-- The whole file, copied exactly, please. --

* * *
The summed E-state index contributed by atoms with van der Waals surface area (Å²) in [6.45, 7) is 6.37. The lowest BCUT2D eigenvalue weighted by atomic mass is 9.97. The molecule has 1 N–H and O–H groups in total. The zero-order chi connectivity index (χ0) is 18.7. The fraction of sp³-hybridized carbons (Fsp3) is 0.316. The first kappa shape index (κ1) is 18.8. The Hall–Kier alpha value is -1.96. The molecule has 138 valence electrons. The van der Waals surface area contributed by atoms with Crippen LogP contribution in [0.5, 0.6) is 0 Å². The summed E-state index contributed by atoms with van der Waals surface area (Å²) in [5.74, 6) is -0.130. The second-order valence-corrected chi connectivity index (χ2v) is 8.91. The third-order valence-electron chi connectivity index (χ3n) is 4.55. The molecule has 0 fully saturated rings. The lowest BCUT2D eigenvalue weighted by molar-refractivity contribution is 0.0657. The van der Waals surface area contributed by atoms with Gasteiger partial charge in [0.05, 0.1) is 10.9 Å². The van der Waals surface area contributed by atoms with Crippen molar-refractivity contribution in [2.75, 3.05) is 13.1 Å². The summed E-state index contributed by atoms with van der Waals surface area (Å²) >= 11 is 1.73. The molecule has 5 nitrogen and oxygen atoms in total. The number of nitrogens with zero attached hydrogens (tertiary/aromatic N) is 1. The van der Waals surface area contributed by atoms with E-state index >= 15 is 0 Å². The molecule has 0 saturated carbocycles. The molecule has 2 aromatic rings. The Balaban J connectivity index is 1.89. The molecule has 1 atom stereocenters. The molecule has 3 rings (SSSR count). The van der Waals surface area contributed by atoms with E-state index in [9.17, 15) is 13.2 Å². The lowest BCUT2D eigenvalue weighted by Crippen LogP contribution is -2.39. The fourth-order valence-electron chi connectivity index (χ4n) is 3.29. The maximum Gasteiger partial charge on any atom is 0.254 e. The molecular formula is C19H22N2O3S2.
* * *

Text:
The summed E-state index contributed by atoms with van der Waals surface area (Å²) in [6.45, 7) is 6.37. The lowest BCUT2D eigenvalue weighted by atomic mass is 9.97. The molecule has 1 N–H and O–H groups in total. The zero-order chi connectivity index (χ0) is 18.7. The fraction of sp³-hybridized carbons (Fsp3) is 0.316. The first kappa shape index (κ1) is 18.8. The Hall–Kier alpha value is -1.96. The molecule has 138 valence electrons. The van der Waals surface area contributed by atoms with Crippen LogP contribution in [0.5, 0.6) is 0 Å². The summed E-state index contributed by atoms with van der Waals surface area (Å²) in [5.74, 6) is -0.130. The second-order valence-corrected chi connectivity index (χ2v) is 8.91. The third-order valence-electron chi connectivity index (χ3n) is 4.55. The molecule has 0 fully saturated rings. The lowest BCUT2D eigenvalue weighted by molar-refractivity contribution is 0.0657. The van der Waals surface area contributed by atoms with Gasteiger partial charge in [0.05, 0.1) is 10.9 Å². The van der Waals surface area contributed by atoms with Crippen molar-refractivity contribution in [2.75, 3.05) is 13.1 Å². The summed E-state index contributed by atoms with van der Waals surface area (Å²) >= 11 is 1.73. The molecule has 5 nitrogen and oxygen atoms in total. The number of nitrogens with zero attached hydrogens (tertiary/aromatic N) is 1. The van der Waals surface area contributed by atoms with E-state index >= 15 is 0 Å². The molecule has 0 saturated carbocycles. The molecule has 2 aromatic rings. The Balaban J connectivity index is 1.89. The molecule has 1 atom stereocenters. The molecule has 3 rings (SSSR count). The van der Waals surface area contributed by atoms with E-state index in [9.17, 15) is 13.2 Å². The lowest BCUT2D eigenvalue weighted by Crippen LogP contribution is -2.39. The fourth-order valence-electron chi connectivity index (χ4n) is 3.29. The maximum Gasteiger partial charge on any atom is 0.254 e. The molecular formula is C19H22N2O3S2.